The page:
We are very sad to announce that we need to postpone the How We Get Free event on December 1. Several of our speakers are no longer able to participate in the event due to circumstances out of their control. We will reschedule the event at the same venue sometime in 2019. In the meantime, we look forward to seeing you at the 5th Annual Howard Zinn Book Fair on Sunday, December 2.
How We Get Free
A conversation on black feminism, politics, and liberation
Also featuring poetry readings by Idrissa Simmonds
In the last several years, Black feminism has reemerged as the analytical framework for the activists response to the oppression of trans women of color, the fight for reproductive rights, and of course, the movement against police abuse and violence. The most visible organizations and activists connected to the Black Lives Matter movement speak openly about how Black feminism shapes their politics and strategies today.
On December 1, the night before the fifth annual Howard Zinn Book Fair, three leading activist-scholars will come together in conversation about Black Feminism past and present. The speakers, each coming from a unique radical tradition, will combine their own research and experience with the history of past movements to explore questions around race, gender, class, and ultimately, liberation. What is the role of elections? Of #BlackLivesMatter? Of Trump? How should we be organizing today for our collective liberation?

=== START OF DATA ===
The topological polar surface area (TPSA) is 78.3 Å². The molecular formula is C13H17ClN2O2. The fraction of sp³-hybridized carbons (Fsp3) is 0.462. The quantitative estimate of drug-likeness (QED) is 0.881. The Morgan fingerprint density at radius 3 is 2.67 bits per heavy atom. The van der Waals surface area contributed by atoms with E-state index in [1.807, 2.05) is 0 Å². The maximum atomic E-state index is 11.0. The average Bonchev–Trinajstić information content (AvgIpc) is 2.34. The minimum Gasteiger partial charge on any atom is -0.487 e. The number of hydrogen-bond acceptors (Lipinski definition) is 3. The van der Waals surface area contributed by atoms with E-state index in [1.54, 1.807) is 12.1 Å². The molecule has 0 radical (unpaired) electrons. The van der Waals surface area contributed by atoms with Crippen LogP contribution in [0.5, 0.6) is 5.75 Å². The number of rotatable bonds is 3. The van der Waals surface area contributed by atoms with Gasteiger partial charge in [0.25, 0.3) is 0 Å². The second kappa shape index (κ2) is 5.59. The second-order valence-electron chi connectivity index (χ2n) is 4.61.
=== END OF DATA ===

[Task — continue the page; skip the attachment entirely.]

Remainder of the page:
Sponsored by the Howard Zinn Book Fair and the International Socialist Organization
Keeanga-Yamahtta Taylor is an assistant Professor of African-American Studies at Princeton University. She is the author of From #BlackLivesMatter to Black Liberation, an examination of the history and politics of Black America and the development of the social movement Black Lives Matter in response to police violence in the United States. Taylor’s book, How We Get Free: Black Feminism and the Combahee River Collective explores the history of the Combahee River Collective, a trailblazing 1960s-70s group of radical black feminists through interviews with the groups founders. Her research examines race, housing, and public policy.
Cat Brooks was a candidate for Oakland mayor in 2018. She is a leading activist in the Black Lives Matter Movement and co-founder of the Anti-Police Terror Project whose mission is to rapidly respond to and ultimately eradicate state violence in communities of color. Brooks is also a KPFA radio host, playwright and actor.
Zoé Samudzi is a writer, photographer, and third year doctoral student in Medical Sociology at the University of California, San Francisco. Her doctoral research explores the Namibian genocide, German colonialism, and eugenics. She is a co-author of As Black as Resistance: Finding the Conditions for Our Liberation. Her work seeks to merge political theory, visual studies and photography, and critical approaches to science in service of a blended multidisciplinary means of articulating Blackness(es).
Idrissa Simmonds is a poet, essayist, fiction writer, and workshop facilitator. Winner of the 2013 Crab Creek Review Poetry Prize, Idrissa has been a finalist for the Commonwealth Short Story Award and a New York Foundation for the Arts Grant in poetry. Her work has most recently appeared in Black Renaissance Noire, James Franco Review, Fourteen Hills Press, and Room Magazine. She has been the recipient of fellowships and residencies from Hedgebrook, Bread Loaf Writers Conference, Poets House, and VONA/Voices. She is co-editor of BreakBeat Poets Vol. 2: Black Girl Magic. She curates Brunch & Word, a bi-coastal literary salon.